Ask the Allergist: When Asthma Turns Severe…



Q: I have been following my Asthma Action Plan and taking my preventive medications every day, but my asthma still bothers me on a daily basis. What more can I do? 

SilversWilliam S. Silvers, MD: First, if you find that you need your quick-relief bronchodilator inhaler more than twice a week, or if you’re having nighttime asthma symptoms more than twice a month, then your asthma is not well controlled.

You need to have an evaluation by a board-certified allergist and undergo the 5-question Asthma Control Test to determine the severity of your symptoms and if there’s a need for an increase in your controller maintenance medication. I also encourage you to use a peak flow meter, a portable handheld device that tracks airflow from your lungs.

Secondly, think about what is happening in your life that could be causing your asthma symptoms to worsen. Examine your lifestyle, including your diet, how much you exercise, how well you’re sleeping, and most importantly, stress management. What is stressing you in your life right now? We know that emotional stress can drive asthma symptoms.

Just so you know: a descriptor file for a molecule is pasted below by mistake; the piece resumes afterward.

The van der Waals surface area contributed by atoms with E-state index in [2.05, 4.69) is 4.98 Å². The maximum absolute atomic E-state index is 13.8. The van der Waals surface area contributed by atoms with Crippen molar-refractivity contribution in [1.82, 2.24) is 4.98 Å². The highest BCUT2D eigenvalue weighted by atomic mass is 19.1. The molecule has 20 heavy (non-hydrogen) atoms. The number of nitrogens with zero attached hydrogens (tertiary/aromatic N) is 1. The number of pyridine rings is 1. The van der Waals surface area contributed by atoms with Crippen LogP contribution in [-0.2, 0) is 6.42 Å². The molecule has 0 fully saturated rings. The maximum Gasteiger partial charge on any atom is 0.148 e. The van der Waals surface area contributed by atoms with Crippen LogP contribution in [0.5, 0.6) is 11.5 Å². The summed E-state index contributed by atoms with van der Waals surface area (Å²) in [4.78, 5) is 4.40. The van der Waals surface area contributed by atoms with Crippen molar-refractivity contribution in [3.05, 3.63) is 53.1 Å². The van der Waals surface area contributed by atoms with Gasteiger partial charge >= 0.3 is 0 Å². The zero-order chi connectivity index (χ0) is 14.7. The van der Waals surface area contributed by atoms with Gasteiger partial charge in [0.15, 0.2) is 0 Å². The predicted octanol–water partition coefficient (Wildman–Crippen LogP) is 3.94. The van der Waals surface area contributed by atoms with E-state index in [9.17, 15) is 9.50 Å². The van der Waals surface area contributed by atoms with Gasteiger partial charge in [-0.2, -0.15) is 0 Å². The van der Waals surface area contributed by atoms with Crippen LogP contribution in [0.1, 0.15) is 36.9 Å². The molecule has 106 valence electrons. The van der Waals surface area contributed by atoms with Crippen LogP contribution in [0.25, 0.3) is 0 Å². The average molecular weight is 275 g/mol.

Allergists will take a look at a patient’s overall lifestyle – in addition to evaluating environmental avoidances such as pollen, mold, pet dander or dust mites – before we consider stepping up or stepping down medications.

Once you’re prescribed medications, we have to consider how compliant you are with taking them, including whether you’re using correct inhaler technique. Some patients are reluctant to take their medication, perhaps because they are worried about side effects. Others tend to slack off on taking their medication when they start feeling better. So compliance is a very important part of a treatment plan.

If you’ve tried inhaled corticosteroids, long-acting beta-agonist bronchodilators and muscarinic antagonists (anticholinergics), and you’re still experiencing asthma symptoms, then biologics are the next step.

Biologics, administered as an injection or intravenously every 2-4 weeks, target the cells and pathways that cause bronchoconstriction and allergic inflammation. We get a window into the patient as an individual. Only a few biologics for asthma are available, but more are in the pipeline.

Patients with allergic asthma should also consider allergy immunotherapy, which can reduce the underlying trigger of asthma and decrease the severity of symptoms over time.


William S. Silvers, MD, FACAAI, is the founder of Allergy Asthma Colorado, P.C. in Denver and is a member of the Board of Regents with the American College of Allergy, Asthma & Immunology (ACAAI).


Have a medical question? Email editor@AllergyAsthmaNetwork.org or write to “Ask the Allergist,” Allergy & Asthma Network, 8229 Boone Blvd., Suite 260, Vienna, VA 22182.


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